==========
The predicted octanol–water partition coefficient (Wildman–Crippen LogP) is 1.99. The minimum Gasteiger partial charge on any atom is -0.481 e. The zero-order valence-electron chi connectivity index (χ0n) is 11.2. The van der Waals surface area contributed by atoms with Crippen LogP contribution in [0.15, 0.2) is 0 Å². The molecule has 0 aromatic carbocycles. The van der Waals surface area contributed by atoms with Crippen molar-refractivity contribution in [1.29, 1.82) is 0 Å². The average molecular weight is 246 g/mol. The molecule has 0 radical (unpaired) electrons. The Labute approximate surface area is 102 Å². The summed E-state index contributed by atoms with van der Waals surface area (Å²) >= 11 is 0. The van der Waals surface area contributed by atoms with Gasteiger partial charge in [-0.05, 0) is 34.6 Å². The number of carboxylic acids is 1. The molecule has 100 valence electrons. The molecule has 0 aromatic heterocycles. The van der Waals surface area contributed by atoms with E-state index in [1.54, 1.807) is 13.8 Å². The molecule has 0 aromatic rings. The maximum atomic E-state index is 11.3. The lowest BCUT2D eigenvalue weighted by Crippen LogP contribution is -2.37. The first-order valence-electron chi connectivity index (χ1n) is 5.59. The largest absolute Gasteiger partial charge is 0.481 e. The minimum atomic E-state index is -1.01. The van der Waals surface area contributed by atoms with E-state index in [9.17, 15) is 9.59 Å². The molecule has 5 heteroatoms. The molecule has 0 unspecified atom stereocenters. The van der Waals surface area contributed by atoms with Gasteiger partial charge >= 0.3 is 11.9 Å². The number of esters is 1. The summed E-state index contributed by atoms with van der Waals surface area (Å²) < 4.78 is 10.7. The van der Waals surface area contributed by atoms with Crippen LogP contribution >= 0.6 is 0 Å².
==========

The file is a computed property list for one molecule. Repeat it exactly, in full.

The predicted octanol–water partition coefficient (Wildman–Crippen LogP) is 1.99. The minimum Gasteiger partial charge on any atom is -0.481 e. The zero-order valence-electron chi connectivity index (χ0n) is 11.2. The van der Waals surface area contributed by atoms with Crippen LogP contribution in [0.15, 0.2) is 0 Å². The molecule has 0 aromatic carbocycles. The van der Waals surface area contributed by atoms with Crippen molar-refractivity contribution in [1.29, 1.82) is 0 Å². The average molecular weight is 246 g/mol. The molecule has 0 radical (unpaired) electrons. The Labute approximate surface area is 102 Å². The summed E-state index contributed by atoms with van der Waals surface area (Å²) >= 11 is 0. The van der Waals surface area contributed by atoms with Gasteiger partial charge in [-0.05, 0) is 34.6 Å². The number of carboxylic acids is 1. The molecule has 100 valence electrons. The molecule has 0 aromatic heterocycles. The van der Waals surface area contributed by atoms with E-state index in [1.54, 1.807) is 13.8 Å². The molecule has 0 aromatic rings. The maximum atomic E-state index is 11.3. The lowest BCUT2D eigenvalue weighted by Crippen LogP contribution is -2.37. The first-order valence-electron chi connectivity index (χ1n) is 5.59. The largest absolute Gasteiger partial charge is 0.481 e. The minimum atomic E-state index is -1.01. The van der Waals surface area contributed by atoms with E-state index in [9.17, 15) is 9.59 Å². The molecule has 5 heteroatoms. The molecule has 0 unspecified atom stereocenters. The van der Waals surface area contributed by atoms with Gasteiger partial charge >= 0.3 is 11.9 Å². The number of esters is 1. The summed E-state index contributed by atoms with van der Waals surface area (Å²) < 4.78 is 10.7. The van der Waals surface area contributed by atoms with Crippen LogP contribution >= 0.6 is 0 Å².